Fixated on Food: What to Do When All You Think About is FoodHealthy Living
There’s nothing wrong with being a gourmand or social media #foodporn obsessed geek who spends more time and energy thinking about food than the average person. However, if you find yourself constantly thinking about food to the point that it interferes with your life — regarding either the consumption of it, the guilt surrounding past meals, or avoidance of food altogether — it’s worth understanding eating disorders to help you decide if you could benefit from professional help in order to take your mind off of food. Understanding eating disorders is a critical way for you to stop dysfunctional eating patterns from becoming a chronic illness that can have lasting effects up on your physical and mental wellbeing.
Understanding Eating Disorders
There are three types of eating disorders that are recognized by the medical community: binge-eating, bulimia nervosa, and anorexia nervosa. Though not specifically classified as mental disorders, purging without binging and orthorexia are also patterns of disordered eating that can interfere with an individual’s life.
The least common but most deadly eating disorder is anorexia nervosa. In fact, it is the most fatal mental disorder overall; individuals with anorexia may either starve to death or commit suicide. Anorexia is characterized by the severe restriction of calories and often a dysmorphia in which people with the disorder believe they are overweight, even when extremely underweight.
In contrast, individuals with a binge-eating disorder are unable to stop eating. To be clear, binge-eating is more than just occasional overeating; it’s not unusual for a person to occasionally “eat their feelings” after a difficult experience or for people to go over a reasonable limit when eating foods that seem “addictive.” To be diagnosed with a binge-eating disorder, a person must regularly binge eat for a period of at least three months. Individuals who binge eat are often overweight or obese, since the binge is not followed by a purge or fast. According to the NIH, binge-eating is the most common eating disorder in the United States.
Bulimia nervosa is characterized by eating excessive amounts of food, followed by a “purge” through the act of inducing vomiting, the consumption of laxatives, a fast, or excessive exercise. Individuals with bulimia may be of normal weight and often are concerned with body image. Some individuals may simply purge without binging.
Orthorexia is a fixation on the quality or healthfulness of food and diet, where foods are characterized in rigid categories of “good” and “bad.” Eating “bad” foods — junk food, maybe, or even categories of food like dairy or gluten — results in self-punishment through a fast, exercise, or stricter self-imposed dietary guidelines. These eating habits, though they can ultimately support good physical health, can become an obsession that affects a person’s self-esteem or relationships.
How Common Are Eating Disorders?
Approximately three percent of 13 to 18 year olds will develop an eating disorder at some point in their adolescence, and certain demographics face an increased risk. Eating disorders are two and a half times more prevalent among females than males, according to statistics cited by the NIH. However, the National Eating Disorder Association also recognizes that members of the LGBTQ community face an increased risk of developing an eating disorder as well — particularly among gay and bisexual males. While anorexia and bulimia are uncommon disorders among adults, nearly three percent of adults suffer from binge-eating disorders.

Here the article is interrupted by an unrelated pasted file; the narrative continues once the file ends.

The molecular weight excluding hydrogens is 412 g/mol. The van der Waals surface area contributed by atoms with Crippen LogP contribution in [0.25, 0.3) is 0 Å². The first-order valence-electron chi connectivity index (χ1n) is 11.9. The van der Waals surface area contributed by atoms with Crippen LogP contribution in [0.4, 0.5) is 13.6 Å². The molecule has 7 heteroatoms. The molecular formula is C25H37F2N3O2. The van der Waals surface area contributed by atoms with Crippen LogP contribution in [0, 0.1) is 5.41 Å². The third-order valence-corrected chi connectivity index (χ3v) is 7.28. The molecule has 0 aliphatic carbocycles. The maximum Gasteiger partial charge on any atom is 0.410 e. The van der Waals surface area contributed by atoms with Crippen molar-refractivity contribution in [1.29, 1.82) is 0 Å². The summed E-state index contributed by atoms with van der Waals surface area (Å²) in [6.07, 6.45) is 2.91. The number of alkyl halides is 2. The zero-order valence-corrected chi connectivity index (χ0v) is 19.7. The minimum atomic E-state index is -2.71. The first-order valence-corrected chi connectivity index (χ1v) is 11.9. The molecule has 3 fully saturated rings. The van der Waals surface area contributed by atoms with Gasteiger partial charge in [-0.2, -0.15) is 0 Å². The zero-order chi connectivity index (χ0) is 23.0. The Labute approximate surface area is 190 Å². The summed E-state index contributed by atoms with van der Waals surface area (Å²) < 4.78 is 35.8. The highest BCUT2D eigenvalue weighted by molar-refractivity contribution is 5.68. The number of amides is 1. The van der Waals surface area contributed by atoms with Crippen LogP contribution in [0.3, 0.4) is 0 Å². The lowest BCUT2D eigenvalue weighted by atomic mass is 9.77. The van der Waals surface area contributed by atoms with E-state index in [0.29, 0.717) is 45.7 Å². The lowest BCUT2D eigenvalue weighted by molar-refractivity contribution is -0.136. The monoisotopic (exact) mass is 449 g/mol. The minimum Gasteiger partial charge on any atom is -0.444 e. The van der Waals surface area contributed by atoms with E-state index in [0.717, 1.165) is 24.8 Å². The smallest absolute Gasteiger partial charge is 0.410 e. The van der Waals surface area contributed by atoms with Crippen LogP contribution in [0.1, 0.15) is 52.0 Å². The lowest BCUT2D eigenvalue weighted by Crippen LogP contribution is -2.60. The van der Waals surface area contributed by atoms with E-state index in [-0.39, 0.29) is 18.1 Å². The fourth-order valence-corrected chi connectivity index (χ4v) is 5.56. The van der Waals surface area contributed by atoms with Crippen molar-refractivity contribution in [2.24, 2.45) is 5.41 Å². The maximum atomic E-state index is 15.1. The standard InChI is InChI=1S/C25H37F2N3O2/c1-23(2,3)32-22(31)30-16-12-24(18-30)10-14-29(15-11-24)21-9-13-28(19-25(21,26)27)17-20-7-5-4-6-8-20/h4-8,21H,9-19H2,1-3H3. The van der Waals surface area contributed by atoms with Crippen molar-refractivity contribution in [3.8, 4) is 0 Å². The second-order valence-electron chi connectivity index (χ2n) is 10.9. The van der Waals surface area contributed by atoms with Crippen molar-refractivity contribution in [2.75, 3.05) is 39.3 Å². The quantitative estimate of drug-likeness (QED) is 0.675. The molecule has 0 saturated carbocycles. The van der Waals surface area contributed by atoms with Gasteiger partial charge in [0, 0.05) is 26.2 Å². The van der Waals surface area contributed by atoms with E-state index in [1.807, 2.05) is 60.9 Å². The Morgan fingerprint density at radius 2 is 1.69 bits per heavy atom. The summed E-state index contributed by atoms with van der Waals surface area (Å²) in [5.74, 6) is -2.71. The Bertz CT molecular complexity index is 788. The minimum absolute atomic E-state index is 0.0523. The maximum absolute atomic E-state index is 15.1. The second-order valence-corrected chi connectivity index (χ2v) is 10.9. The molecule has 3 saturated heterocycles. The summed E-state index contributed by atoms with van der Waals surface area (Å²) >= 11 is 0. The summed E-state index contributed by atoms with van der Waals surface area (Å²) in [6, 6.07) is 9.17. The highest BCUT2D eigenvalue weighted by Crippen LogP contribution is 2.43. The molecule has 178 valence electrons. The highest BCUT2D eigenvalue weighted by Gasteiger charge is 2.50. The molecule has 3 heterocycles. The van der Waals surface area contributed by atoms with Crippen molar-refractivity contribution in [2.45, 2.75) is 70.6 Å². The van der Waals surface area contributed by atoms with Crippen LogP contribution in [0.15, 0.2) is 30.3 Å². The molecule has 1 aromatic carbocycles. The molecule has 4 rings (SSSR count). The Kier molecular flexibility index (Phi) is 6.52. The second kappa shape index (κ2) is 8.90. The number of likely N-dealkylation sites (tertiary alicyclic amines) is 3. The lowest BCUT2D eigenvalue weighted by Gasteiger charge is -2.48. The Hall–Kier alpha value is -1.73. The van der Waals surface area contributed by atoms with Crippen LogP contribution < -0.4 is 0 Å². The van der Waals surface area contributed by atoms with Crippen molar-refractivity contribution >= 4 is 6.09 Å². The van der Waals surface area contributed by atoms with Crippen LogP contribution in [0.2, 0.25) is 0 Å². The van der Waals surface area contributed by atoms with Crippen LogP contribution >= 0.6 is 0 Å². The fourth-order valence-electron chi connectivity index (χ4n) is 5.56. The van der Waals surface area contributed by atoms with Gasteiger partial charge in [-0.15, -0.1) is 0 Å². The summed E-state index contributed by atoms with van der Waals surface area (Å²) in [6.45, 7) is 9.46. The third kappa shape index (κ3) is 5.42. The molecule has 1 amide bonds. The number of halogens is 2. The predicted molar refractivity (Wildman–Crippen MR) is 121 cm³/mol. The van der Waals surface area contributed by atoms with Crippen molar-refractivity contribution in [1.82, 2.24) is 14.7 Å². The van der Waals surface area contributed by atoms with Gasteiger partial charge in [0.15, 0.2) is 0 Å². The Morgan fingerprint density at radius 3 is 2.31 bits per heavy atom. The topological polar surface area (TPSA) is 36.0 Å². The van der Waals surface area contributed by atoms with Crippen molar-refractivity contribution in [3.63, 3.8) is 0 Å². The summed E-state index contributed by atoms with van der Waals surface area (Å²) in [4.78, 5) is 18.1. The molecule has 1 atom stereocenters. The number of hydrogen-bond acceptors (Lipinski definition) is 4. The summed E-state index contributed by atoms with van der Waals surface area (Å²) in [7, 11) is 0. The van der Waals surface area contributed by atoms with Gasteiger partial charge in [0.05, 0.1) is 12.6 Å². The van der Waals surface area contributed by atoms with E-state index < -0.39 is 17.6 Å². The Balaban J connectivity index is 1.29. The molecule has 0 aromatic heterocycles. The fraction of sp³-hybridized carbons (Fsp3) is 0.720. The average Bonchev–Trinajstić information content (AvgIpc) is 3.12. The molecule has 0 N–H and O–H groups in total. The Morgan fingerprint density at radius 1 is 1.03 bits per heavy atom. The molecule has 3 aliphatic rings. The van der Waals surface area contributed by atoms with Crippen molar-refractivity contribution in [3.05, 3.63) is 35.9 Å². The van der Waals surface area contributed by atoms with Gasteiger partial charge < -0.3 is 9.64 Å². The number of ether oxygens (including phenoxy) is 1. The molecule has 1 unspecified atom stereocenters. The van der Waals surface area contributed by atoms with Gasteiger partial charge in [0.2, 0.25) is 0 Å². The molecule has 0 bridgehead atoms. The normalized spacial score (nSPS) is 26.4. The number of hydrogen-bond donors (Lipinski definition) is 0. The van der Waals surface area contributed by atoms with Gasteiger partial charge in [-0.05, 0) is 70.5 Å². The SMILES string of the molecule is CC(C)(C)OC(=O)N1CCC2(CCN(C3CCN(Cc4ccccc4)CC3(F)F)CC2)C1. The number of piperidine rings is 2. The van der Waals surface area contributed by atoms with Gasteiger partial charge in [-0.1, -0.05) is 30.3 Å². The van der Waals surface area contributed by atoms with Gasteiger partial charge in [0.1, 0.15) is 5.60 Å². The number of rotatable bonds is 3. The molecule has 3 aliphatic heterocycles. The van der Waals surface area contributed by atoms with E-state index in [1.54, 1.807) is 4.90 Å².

A variety of factors may contribute to the development of an eating disorder, so understanding eating disorders requires you to consider emotional, mental, social, familial, and possibly even genetic influences on this group of illnesses.
The best way to address an eating disorder is to talk to your primary care physician for guidance as well as a diagnosis or a referral to an expert. Physicians are the only ones who can properly diagnose your eating habits as disordered and help to craft a game plan for your treatment which can involve different types of therapy, prescription drugs, nutritional counseling, and even hospitalization for more severe cases in which an individual has put his or health at immediate risk.
For those who are reluctant to explore whether or not their eating habits reflect an eating disorder, the National Eating Disorders Association offers a straightforward self-screening questionnaire in which individuals can report key considerations such as how often they fast or purge, how important their weight is relative to other aspects of life, and whether or not they have previously been diagnosed with an eating disorder, since relapse is not uncommon.
After completing the questionnaire, the individual may be directed toward a helpline — NEDA Helpline 1-800-931-2237. Otherwise, the results will not suggest an eating disorder but will recommend that an individual seek help if experiencing feelings or behaviors that are interfering with everyday aspects of life. While the questionnaire is not a diagnostic tool in itself, it can be a useful tool to direct people to seek a professional diagnosis.
Of course, a problematic aspect of eating disorders is that the individual suffering from them is unaware that he or she has disordered eating habits. If you have close friends and family in your life who have expressed concern over your health and eating habits, even if you feel that their concerns are off base or stem from a misunderstanding, take their concerns into consideration and have a conversation with a professional. Your support system’s worries may turn out to be unfounded, but at the very least your physician can reassure you that you’re maintaining healthy dietary habits and attitudes surrounding food.